There is no denying that services like Spotify and Rdio are great for listening to music, but they may not be the future of all music like some people may think. A recent Nielsen report shows that digital music sales aren’t slowing, and actually will likely break last year’s sales record.
Digital music sales are up 15 percent over 2011 so far this year. With 1 billion songs already sold, Nielsen is fairly certain that last year’s record of 1.3 billion songs sold will be broken in 2012. With Google, Amazon and Apple all banking heavily on selling digital music downloads, each of these companies is certainly made happy by this news.
While the days of downloading music for free from file sharing sites are hardly behind us, people seem more likely than ever to pay for downloaded music. This could be for a number of reasons, but convenience is certainly chief among them. When the choice is between either going to a record store and buying an album, ordering an album online and waiting for it to ship, or pay a few dollars and listen to it immediately, the instant gratification of the latter is very appealing.
While streaming services offer the same instant gratification that buying music digitally does, they’re not without their caveats. First, while they do offer a lot of music, there is plenty of music available for downloading that isn’t available for streaming. Second, while streaming apps are available on a lot of devices, you can’t yet stream your music everywhere. With a downloaded song or album, users don’t need to worry as much about compatibility.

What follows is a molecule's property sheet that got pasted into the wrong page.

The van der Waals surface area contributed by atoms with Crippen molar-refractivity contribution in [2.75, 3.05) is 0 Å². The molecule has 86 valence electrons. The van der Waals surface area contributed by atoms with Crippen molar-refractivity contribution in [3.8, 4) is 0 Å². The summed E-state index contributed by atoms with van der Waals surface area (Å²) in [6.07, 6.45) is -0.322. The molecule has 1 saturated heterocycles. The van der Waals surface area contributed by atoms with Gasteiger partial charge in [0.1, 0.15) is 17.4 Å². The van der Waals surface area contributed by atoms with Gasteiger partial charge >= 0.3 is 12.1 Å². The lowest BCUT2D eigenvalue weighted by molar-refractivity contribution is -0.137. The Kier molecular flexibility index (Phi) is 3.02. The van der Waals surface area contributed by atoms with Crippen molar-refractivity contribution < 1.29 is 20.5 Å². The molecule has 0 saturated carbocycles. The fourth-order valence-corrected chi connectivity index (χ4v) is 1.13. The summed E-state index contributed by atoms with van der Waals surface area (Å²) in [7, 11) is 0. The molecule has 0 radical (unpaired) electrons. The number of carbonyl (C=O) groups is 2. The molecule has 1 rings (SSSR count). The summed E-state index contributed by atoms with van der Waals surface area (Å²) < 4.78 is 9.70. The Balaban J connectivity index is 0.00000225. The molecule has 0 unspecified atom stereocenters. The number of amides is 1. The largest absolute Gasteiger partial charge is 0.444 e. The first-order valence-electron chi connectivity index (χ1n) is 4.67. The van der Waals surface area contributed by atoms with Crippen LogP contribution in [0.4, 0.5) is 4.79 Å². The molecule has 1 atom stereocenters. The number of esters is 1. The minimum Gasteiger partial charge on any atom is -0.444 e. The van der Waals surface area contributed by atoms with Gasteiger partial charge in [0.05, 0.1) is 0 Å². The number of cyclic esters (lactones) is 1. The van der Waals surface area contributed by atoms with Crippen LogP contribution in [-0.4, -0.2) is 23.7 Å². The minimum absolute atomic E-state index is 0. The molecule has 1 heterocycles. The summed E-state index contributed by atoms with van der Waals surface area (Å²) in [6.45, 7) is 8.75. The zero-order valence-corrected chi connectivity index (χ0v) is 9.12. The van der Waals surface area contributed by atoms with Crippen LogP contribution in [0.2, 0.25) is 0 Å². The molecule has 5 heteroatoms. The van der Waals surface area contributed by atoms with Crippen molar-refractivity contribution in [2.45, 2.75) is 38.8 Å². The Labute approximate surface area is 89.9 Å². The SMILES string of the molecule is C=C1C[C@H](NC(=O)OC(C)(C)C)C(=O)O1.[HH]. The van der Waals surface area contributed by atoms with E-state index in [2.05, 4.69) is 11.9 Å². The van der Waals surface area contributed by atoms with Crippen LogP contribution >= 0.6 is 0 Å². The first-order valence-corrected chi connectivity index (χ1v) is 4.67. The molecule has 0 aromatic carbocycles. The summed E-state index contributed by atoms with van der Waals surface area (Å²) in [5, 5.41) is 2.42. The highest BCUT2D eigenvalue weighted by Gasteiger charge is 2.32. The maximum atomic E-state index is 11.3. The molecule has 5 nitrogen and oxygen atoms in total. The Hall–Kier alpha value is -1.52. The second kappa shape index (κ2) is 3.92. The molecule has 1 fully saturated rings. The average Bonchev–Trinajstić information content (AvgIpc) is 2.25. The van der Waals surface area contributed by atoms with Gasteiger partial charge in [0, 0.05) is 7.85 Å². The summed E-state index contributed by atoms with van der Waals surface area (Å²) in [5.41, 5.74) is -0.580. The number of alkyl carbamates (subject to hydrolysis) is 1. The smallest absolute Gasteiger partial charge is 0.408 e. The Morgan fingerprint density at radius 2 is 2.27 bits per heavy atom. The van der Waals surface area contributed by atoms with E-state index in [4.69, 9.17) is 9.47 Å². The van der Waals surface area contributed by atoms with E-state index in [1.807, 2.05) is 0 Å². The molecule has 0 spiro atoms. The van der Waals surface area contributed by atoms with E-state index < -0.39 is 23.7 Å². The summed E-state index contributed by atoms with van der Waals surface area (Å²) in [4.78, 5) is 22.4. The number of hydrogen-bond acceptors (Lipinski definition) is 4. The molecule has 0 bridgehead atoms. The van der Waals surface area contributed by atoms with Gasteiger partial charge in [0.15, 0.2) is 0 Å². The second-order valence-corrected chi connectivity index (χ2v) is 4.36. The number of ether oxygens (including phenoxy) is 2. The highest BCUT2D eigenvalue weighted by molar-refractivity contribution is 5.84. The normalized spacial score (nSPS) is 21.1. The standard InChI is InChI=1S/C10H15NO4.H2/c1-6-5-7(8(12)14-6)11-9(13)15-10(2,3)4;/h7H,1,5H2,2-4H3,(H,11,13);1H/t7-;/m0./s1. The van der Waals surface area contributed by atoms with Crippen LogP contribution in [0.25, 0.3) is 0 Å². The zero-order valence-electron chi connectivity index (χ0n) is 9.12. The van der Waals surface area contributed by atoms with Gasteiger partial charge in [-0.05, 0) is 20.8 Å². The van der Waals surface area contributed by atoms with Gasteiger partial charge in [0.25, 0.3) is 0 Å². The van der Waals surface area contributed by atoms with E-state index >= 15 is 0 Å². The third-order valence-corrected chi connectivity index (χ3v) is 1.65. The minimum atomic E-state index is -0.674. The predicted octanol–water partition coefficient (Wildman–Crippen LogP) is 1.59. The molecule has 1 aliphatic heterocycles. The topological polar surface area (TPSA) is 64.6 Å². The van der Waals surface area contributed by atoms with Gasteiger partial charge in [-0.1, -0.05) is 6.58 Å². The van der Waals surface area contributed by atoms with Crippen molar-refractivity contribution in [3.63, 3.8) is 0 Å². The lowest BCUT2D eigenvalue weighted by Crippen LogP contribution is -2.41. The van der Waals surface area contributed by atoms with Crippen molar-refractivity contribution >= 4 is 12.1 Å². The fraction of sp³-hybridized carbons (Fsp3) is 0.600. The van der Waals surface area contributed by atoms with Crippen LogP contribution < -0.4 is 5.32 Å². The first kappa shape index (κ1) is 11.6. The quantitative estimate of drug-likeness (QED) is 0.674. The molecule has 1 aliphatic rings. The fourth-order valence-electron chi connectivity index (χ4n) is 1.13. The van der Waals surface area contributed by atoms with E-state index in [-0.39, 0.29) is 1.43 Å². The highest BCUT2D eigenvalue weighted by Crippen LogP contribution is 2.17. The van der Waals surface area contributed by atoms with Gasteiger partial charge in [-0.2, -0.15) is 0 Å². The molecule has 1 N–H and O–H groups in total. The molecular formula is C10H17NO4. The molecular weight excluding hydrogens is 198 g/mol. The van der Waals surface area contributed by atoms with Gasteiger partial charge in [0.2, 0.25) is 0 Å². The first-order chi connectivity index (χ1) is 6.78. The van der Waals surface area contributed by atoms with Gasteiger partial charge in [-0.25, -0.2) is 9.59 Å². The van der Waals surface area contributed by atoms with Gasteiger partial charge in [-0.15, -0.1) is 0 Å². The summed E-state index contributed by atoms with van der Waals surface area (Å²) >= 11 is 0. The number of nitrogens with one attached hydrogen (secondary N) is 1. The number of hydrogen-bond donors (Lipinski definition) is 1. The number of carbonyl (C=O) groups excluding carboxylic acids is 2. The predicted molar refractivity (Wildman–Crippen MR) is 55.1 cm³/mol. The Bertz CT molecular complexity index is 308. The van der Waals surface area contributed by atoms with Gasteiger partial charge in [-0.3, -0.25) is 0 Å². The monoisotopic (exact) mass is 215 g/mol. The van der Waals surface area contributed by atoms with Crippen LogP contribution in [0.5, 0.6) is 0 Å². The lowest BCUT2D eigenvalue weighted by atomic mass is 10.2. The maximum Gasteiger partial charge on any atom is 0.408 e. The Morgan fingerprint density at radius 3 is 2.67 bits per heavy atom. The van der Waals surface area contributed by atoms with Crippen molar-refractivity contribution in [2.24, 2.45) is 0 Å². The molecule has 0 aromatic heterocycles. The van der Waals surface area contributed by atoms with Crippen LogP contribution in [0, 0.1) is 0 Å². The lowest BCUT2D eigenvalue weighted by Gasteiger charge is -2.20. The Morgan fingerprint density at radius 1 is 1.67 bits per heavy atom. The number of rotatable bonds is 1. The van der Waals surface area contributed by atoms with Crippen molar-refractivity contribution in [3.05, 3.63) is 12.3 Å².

In a way, it’s likely that streaming services are actually helping digital music sales. With customers able to listen to full albums before purchasing them, they can make more informed purchases and are therefore less wary of purchasing songs or full albums.
It doesn’t seem to stop at music either. It seems that people in general are more likely to buy things digitally lately. Google’s recent announcement of 25 billion total downloads in the Google Play Store is a great example of that. The rise of ebooks is another sign that people are growing more comfortable with paying for digital content.
Senior Vice President of Client Development for Nielsen David Bakula says “As we look ahead, it’s clear that digital music purchases—and consumption through streaming sources—will continue to grow, and that consumers’ appetites for digital music will change at the speed of technology.” Whether digital downloads, streaming or a combination of the two will lead in the future remains to be seen, but it’s clear that consumers are increasingly looking towards digital means to get their music fix.
How do you prefer to listen to music? Streaming services, digital downloads or both? Have you found yourself spending more on digital music purchases lately?